These days I am doing the same local walk so often I can imagine I am cutting a groove in the tarmac along Jerry Clay Lane, Wrenthorpe. This lane is my gateway to a small island of surviving countryside around Brandy Carr and Carr Gate. I guess due to the Covid-19 outbreak the verges along the lane have not been cut back allowing many plants the opportunity and freedom to flower and hopefully seed. In particular the hedges are entwined together with flowering bramble and dog rose (photo attached). In turn they are attracting a wide range of pollinating insects. I wonder if giving wildlife a chance like this will catch on. My first meadow brown and large skipper butterflies of 2020 were seen here on the 31 May. A photo of a large skipper nectaring on an elder bush close to Brandy Carr Road is attached. Also, there appears to be a good emergence of small tortoiseshell butterflies probably resulting from eggs laid this April and early May by the overwintering adults. Certainly the caterpillars feeding on the garden nettle patch at home dispersed some time ago. Astonishingly researchers have found them to travel up to 55 metres from the nearest nettles looking for sites to pupate. Bird sightings along Jerry Clay Lane this week include buzzard, kestrel, great spotted woodpecker, blackcap, whitethroat, yellowhammer, chaffinch and a lapwing has returned after an absence of two weeks.
arge skipper near Brandy Carr Road
Further into the walk looking towards Ossett church the yellow sea of oil seed rape has ebbed away exposing ribbons of scented mayweed and poppies around the field edges. The attached photos show the changing landscape on 2 May 2020 and scented mayweed and poppies on 2 June.
Ossett church from Carr Gate
poppy and scented mayweed
Elsewhere in our local park the marsh orchids are flowering. Photo attached. They are most likely to be hybrids. Wakefield is close to the southern limit of the northern marsh orchid and close to the northern limit of the southern marsh orchid and offspring showing characteristics from each species may be expected. Similarly, both species may also hybridise with common spotted orchids. So the jury remains out for another year on trying to positively identify them.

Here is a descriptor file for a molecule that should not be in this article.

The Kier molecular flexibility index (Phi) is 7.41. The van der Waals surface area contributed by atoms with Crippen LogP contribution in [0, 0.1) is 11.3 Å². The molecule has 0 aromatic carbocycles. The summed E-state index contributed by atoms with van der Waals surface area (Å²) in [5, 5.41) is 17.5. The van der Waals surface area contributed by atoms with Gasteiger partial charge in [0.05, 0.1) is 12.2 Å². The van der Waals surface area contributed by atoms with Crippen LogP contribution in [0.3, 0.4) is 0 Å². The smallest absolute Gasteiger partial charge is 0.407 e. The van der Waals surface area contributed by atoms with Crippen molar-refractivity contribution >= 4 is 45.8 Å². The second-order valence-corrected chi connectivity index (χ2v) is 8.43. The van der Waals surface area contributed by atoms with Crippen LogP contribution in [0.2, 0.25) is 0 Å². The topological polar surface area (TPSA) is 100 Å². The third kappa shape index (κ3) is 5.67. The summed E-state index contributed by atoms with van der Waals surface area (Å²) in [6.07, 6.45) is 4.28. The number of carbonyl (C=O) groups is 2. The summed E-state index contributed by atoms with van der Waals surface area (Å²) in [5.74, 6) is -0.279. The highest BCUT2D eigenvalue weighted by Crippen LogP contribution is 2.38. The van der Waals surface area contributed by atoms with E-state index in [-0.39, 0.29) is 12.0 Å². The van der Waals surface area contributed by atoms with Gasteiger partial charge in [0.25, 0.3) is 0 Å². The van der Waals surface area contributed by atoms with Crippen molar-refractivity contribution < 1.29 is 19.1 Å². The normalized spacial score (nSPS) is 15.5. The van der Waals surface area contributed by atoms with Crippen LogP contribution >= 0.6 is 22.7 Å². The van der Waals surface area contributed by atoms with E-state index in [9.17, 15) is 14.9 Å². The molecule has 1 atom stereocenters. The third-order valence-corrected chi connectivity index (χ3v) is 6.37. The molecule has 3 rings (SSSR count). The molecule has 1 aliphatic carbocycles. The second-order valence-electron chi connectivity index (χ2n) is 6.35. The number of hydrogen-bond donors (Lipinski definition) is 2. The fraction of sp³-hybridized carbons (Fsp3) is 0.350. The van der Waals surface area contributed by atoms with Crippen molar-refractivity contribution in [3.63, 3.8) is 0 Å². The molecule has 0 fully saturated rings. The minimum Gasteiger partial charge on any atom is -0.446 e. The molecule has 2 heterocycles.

4.hybrid marsh orchid
I have been putting the moth trap out quite regularly over the past couple of weeks but each time I go to empty it I find it quite devoid of trappoed moths! Whether it’s the clear cool nights that are causing me bother I just don’t know, but compared to the past couple of years at this time, it’s incredibly quiet. This morning the trap contained only two moths which is about the norm just now; a small magpie and a really beautiful elephant hawk moth, my first for the year. I stuck this handsome lad on a yellow flag iris growing in my small water feature, totally unnatural of course, and done just for art’s sake 🙂
elephant hawk moth on yellow flag iris
The Corvid-19 outbreak lockdown rules have recently been relaxed. Even so at the moment I continue to be loyal to my local walks all taken within one and half or so miles from home rather than travelling further away. This has now become a very familiar landscape to me, but it is beginning to show signs it is ready to change and leave spring behind. The pristine fresh green tree leaves are now more sombre with many sycamore covered with ‘honeydew’ a sticky substance excreted by feeding aphids. The tiny caterpillars of moths blown in the wind abseil down from the tops of oak trees on fragile silken threads like miniature SAS commandos. All these insects are a timely food source for hungry young birds and their exhausted parents. Similarly, the yellow fields of oil seed rape are fading fast turning their energy to the job of seed production. Even so their narrow field margins remain a refuge for some wildflowers to shine especially flaming red poppies. Photo attached. Elsewhere yellow is intensifying around paddocks full of buttercups and young rabbits.
poppy and oil seed rape
9.rabbit and buttercups
On the 11 May I reported the progress of the small tortoiseshell butterflies caterpillars that have transformed the garden patch of nettles into their dining room. They continue to devour their host plant leaving only a skeleton. It is a reminder they will soon start to pupate and then emerge to announce a changing of the guards and summer has arrived.